Photo: Tim Wenger

Immerse Yourself in All Things Salvador Dalí at This Digital Art Exhibit in Denver's Trendiest Warehouse

Denver Art + Architecture
by Tim Wenger Nov 14, 2022

Immersive digital art exhibits have popped up everywhere in the past couple of years. They started with showcasing Van Gogh’s works in a brand new way, and have expanded to feature artists such as Gustav Klimt, Frida Kahlo, and Georgia O’Keefe, among many others. Now, it’s Spanish Surrealist artist Salvador Dalí’s turn to get the digital show treatment with Dalí Alive, an exhibit that runs at Denver’s Stanley Marketplace until January 29, 2023.

The Lume brings a unique space for art exhibits to Denver

dali alive at stanley marketplace

Photo: Tim Wenger

Dalí Alive is hosted in The Lume, a dedicated space for art exhibits inside the Stanley Marketplace. Comprised of several rooms, The Lume differs from traditional art gallery settings by allowing curators to create multiple distinct experiences within the same exhibit. In the case of Dalí Alive, these include audio, visual, video, and even hands-on experiences. The result is a democratized way to appreciate art for the non-expert.

Billed by its curator, Europe-based Grande Experiences, as a “journey of discovery” that seeks to engage the participant in the life, work, and personality of Dalí himself, Dalí Alive is much more than an art show. Visitors first enter a large gallery room wrapped in video screens. Audio recordings of the artist combined with a diverse stream of visuals — including art, photos, and scenes from his life — provide a distinct look into the man behind the melting clocks.

“We designed and created it to be entertaining and educational for almost anybody,” said Jeff Cornelius, a curator with Grande Experiences and the man overseeing the production of the show.

Dalí Alive animates the artist’s work, injecting his personality into his sometimes obscure pieces. Through video, projection, and three-dimensional reincarnations of his works, guests aren’t so much viewers as they are riders on a wave of Dalí’s story and imagination.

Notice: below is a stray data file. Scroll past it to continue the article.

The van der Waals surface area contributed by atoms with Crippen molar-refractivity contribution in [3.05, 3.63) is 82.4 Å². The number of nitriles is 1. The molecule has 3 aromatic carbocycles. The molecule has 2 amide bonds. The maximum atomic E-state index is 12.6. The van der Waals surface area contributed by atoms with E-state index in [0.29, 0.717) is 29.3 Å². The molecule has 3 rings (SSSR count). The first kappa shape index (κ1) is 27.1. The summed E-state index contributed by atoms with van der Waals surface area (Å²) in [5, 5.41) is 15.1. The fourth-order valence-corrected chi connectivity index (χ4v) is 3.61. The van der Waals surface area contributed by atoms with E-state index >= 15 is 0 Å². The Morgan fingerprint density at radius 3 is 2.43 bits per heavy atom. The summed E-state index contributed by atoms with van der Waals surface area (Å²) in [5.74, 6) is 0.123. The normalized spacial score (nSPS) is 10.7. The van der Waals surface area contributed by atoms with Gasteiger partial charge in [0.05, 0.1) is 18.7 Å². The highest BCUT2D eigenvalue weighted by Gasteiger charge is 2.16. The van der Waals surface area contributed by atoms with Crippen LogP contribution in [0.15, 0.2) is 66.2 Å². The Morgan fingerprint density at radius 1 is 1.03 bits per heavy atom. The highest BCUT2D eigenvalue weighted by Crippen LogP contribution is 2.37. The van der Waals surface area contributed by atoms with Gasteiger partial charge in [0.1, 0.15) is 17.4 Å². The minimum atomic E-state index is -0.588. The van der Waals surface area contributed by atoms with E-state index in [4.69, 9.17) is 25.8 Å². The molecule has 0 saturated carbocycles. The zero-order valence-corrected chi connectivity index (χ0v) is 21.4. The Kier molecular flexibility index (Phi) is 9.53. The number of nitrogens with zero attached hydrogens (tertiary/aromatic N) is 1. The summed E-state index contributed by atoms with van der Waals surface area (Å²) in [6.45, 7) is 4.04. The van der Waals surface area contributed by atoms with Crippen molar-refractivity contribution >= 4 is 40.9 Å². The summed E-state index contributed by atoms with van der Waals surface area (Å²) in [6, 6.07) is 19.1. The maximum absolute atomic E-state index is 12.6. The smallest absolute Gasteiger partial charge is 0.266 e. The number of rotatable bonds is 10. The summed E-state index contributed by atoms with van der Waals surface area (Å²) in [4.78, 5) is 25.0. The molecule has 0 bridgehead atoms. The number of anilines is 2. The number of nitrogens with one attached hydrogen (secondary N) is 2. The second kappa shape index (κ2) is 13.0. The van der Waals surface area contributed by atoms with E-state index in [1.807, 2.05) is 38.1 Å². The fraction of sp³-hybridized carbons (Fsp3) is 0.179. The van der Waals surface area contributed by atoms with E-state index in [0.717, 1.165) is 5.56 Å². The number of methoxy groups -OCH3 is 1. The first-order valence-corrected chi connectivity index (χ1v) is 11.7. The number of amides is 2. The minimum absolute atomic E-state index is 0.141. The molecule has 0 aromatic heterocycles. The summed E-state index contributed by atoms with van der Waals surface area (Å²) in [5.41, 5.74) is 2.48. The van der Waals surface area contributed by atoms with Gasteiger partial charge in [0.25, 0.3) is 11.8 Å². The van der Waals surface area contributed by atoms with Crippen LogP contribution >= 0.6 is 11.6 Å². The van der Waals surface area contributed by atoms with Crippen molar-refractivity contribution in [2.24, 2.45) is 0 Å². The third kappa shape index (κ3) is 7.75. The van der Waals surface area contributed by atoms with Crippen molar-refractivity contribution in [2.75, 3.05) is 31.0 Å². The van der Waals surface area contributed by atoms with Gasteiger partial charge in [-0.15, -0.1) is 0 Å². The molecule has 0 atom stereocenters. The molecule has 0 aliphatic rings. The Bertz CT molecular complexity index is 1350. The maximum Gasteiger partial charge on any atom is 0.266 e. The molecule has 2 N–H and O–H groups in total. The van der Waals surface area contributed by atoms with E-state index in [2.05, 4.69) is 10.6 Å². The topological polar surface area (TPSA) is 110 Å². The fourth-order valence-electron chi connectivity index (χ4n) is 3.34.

Named after his deceased brother whom the artist never met, Dalí battled his entire life with an internal identity crisis. Much of his art stands to develop and inform his own identity, and throughout Dalí Alive the viewer walks through this process from Dalí’s childhood through his career.

“I wish to prove to myself that I am not the dead brother, but the living one,” Dalí once said.

dali alive at stanley marketplace

Photo: Tim Wenger

His often exuberant and sometimes controversial sayings feature nearly as prominently in the show as his artwork — they adorn walls and hallways throughout. The second stage of Dalí Alive allows guests to pick up a touch-tone telephone and listen to interviews that the artist gave during his life. In the same room, 3D recreations of works hang from the ceiling, allowing visitors to pose for photos as if they were inside Dalí’s art.

Guests also have the opportunity to sit at an easel and try their hand at imitating the artist. And if you put together a decent representation of The Disintegration of the Persistence of Memory, you may be able to talk the exhibit’s hosts into having it displayed.

Round out the Dalí Alive experience throughout the Stanley Marketplace

churreria de madrid in denver

Photo: Tim Wenger

The Lume’s location within the Stanley Marketplace allows the curators of the exhibit to collaborate with chefs and other creators throughout the market to properly optimize visitors’ Spanish immersive experience.

Arrive early and dine at Comida. The restaurant, acclaimed for its Latin fare and craft cocktails, is offering Spanish-inspired menu items including paella, salty roasted jalapeños, sangria, and housemade horchata (or horchata cocktails). Whatever you order, pair it with at least one griddled taco from the a la carte menu that allows you to choose between meat or veggie proteins and homemade salsas.

After the exhibit, stop by Churreria de Madrid for Spanish churros. Go for the standard churros and chocolate option for the traditional treat. Other Dalí-inspired offerings at the market include Spanish cheese and charcuterie board at Mondo Market and locally-crafted San Pascual dolls (the Spanish patron saint of cooks and kitchens) at Element Knife.

Finally, close the day with a pint or a white sangria craft seltzer at Cheluna Brewing, a Latino-owned brewery inside the Stanley. Spanish wine and sherry tastings at Mr. B’s Wine & Spirits give you the chance to take a taste of Spain home with you.

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